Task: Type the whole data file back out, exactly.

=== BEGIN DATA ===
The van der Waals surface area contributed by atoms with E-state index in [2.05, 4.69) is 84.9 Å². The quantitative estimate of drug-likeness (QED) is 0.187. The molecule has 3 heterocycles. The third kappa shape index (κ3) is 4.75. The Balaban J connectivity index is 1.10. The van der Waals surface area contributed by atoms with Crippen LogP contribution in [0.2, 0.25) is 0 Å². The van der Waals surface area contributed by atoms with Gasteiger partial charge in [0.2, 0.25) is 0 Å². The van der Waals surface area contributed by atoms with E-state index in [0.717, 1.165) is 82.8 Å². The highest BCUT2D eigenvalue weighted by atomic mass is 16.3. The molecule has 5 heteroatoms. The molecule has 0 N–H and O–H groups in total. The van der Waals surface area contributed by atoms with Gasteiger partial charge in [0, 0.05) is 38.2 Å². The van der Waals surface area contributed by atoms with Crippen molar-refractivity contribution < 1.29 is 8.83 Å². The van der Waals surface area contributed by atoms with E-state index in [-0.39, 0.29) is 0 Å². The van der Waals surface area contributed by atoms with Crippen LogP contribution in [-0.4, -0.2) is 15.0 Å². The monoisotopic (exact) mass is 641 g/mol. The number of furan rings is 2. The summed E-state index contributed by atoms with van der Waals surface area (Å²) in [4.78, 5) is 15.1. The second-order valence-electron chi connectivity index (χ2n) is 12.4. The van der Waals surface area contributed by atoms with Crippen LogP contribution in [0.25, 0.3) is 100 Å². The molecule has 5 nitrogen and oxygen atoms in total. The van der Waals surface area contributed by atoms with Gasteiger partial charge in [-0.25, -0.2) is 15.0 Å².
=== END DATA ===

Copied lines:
The van der Waals surface area contributed by atoms with E-state index in [2.05, 4.69) is 84.9 Å². The quantitative estimate of drug-likeness (QED) is 0.187. The molecule has 3 heterocycles. The third kappa shape index (κ3) is 4.75. The Balaban J connectivity index is 1.10. The van der Waals surface area contributed by atoms with Crippen LogP contribution in [0.2, 0.25) is 0 Å². The van der Waals surface area contributed by atoms with Gasteiger partial charge in [0.2, 0.25) is 0 Å². The van der Waals surface area contributed by atoms with E-state index in [0.717, 1.165) is 82.8 Å². The highest BCUT2D eigenvalue weighted by atomic mass is 16.3. The molecule has 5 heteroatoms. The molecule has 0 N–H and O–H groups in total. The van der Waals surface area contributed by atoms with Gasteiger partial charge in [0, 0.05) is 38.2 Å². The van der Waals surface area contributed by atoms with Crippen molar-refractivity contribution < 1.29 is 8.83 Å². The van der Waals surface area contributed by atoms with E-state index in [-0.39, 0.29) is 0 Å². The van der Waals surface area contributed by atoms with Crippen LogP contribution in [-0.4, -0.2) is 15.0 Å². The monoisotopic (exact) mass is 641 g/mol. The number of furan rings is 2. The summed E-state index contributed by atoms with van der Waals surface area (Å²) in [4.78, 5) is 15.1. The second-order valence-electron chi connectivity index (χ2n) is 12.4. The van der Waals surface area contributed by atoms with Crippen LogP contribution in [0.25, 0.3) is 100 Å². The molecule has 5 nitrogen and oxygen atoms in total. The van der Waals surface area contributed by atoms with Gasteiger partial charge in [-0.25, -0.2) is 15.0 Å².